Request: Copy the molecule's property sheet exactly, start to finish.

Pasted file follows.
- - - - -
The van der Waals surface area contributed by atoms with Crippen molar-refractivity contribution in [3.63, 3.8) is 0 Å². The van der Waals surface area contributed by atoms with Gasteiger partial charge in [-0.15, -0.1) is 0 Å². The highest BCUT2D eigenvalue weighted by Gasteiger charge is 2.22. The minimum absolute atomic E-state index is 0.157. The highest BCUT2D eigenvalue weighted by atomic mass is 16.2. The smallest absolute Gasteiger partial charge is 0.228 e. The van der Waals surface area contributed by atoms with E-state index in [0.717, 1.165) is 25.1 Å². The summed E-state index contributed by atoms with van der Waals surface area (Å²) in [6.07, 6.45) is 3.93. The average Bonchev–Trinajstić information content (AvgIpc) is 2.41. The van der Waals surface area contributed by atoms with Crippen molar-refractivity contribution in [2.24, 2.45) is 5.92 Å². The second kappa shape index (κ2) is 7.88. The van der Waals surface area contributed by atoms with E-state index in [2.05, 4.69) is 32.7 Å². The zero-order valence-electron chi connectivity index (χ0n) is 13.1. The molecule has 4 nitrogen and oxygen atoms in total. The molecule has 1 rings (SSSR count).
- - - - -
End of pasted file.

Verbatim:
The van der Waals surface area contributed by atoms with Crippen molar-refractivity contribution in [3.63, 3.8) is 0 Å². The van der Waals surface area contributed by atoms with Gasteiger partial charge in [-0.15, -0.1) is 0 Å². The highest BCUT2D eigenvalue weighted by Gasteiger charge is 2.22. The minimum absolute atomic E-state index is 0.157. The highest BCUT2D eigenvalue weighted by atomic mass is 16.2. The smallest absolute Gasteiger partial charge is 0.228 e. The van der Waals surface area contributed by atoms with E-state index in [0.717, 1.165) is 25.1 Å². The summed E-state index contributed by atoms with van der Waals surface area (Å²) in [6.07, 6.45) is 3.93. The average Bonchev–Trinajstić information content (AvgIpc) is 2.41. The van der Waals surface area contributed by atoms with Crippen molar-refractivity contribution in [2.24, 2.45) is 5.92 Å². The second kappa shape index (κ2) is 7.88. The van der Waals surface area contributed by atoms with E-state index in [2.05, 4.69) is 32.7 Å². The zero-order valence-electron chi connectivity index (χ0n) is 13.1. The molecule has 4 nitrogen and oxygen atoms in total. The molecule has 1 rings (SSSR count).